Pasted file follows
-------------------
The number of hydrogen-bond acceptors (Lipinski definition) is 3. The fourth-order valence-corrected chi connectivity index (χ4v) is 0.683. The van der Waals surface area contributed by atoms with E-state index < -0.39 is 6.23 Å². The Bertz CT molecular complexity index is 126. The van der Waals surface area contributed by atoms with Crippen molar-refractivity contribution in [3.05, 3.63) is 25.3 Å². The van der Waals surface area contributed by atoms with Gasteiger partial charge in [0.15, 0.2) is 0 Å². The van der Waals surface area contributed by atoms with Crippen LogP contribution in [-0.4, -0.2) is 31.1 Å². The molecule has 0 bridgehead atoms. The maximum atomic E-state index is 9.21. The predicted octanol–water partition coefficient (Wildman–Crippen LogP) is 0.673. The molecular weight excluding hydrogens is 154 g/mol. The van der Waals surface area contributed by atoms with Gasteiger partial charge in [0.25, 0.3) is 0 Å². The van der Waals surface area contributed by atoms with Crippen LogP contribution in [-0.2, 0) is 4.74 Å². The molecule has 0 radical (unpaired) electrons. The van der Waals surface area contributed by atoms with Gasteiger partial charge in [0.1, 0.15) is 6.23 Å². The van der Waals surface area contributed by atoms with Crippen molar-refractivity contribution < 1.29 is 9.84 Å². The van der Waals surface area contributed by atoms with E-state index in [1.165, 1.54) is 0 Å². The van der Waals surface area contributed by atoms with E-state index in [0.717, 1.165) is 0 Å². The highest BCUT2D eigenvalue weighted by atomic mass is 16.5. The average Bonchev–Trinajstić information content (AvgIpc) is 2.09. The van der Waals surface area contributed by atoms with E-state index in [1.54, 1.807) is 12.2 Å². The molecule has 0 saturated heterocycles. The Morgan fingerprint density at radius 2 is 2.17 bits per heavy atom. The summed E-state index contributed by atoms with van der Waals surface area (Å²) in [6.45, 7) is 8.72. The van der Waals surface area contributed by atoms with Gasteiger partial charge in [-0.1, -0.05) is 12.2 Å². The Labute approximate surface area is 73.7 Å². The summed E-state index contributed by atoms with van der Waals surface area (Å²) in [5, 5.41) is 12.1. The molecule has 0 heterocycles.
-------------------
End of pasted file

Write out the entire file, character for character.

The number of hydrogen-bond acceptors (Lipinski definition) is 3. The fourth-order valence-corrected chi connectivity index (χ4v) is 0.683. The van der Waals surface area contributed by atoms with E-state index < -0.39 is 6.23 Å². The Bertz CT molecular complexity index is 126. The van der Waals surface area contributed by atoms with Crippen molar-refractivity contribution in [3.05, 3.63) is 25.3 Å². The van der Waals surface area contributed by atoms with Gasteiger partial charge in [0.15, 0.2) is 0 Å². The van der Waals surface area contributed by atoms with Crippen LogP contribution in [-0.4, -0.2) is 31.1 Å². The molecule has 0 bridgehead atoms. The maximum atomic E-state index is 9.21. The predicted octanol–water partition coefficient (Wildman–Crippen LogP) is 0.673. The molecular weight excluding hydrogens is 154 g/mol. The van der Waals surface area contributed by atoms with Gasteiger partial charge in [0.25, 0.3) is 0 Å². The van der Waals surface area contributed by atoms with Crippen LogP contribution in [-0.2, 0) is 4.74 Å². The molecule has 0 radical (unpaired) electrons. The van der Waals surface area contributed by atoms with Gasteiger partial charge in [0.1, 0.15) is 6.23 Å². The van der Waals surface area contributed by atoms with Crippen molar-refractivity contribution < 1.29 is 9.84 Å². The van der Waals surface area contributed by atoms with E-state index in [1.165, 1.54) is 0 Å². The van der Waals surface area contributed by atoms with E-state index in [0.717, 1.165) is 0 Å². The highest BCUT2D eigenvalue weighted by atomic mass is 16.5. The average Bonchev–Trinajstić information content (AvgIpc) is 2.09. The van der Waals surface area contributed by atoms with E-state index in [1.54, 1.807) is 12.2 Å². The molecule has 0 saturated heterocycles. The Morgan fingerprint density at radius 2 is 2.17 bits per heavy atom. The summed E-state index contributed by atoms with van der Waals surface area (Å²) in [6.45, 7) is 8.72. The van der Waals surface area contributed by atoms with Gasteiger partial charge in [-0.1, -0.05) is 12.2 Å². The Labute approximate surface area is 73.7 Å². The summed E-state index contributed by atoms with van der Waals surface area (Å²) in [5, 5.41) is 12.1. The molecule has 0 heterocycles.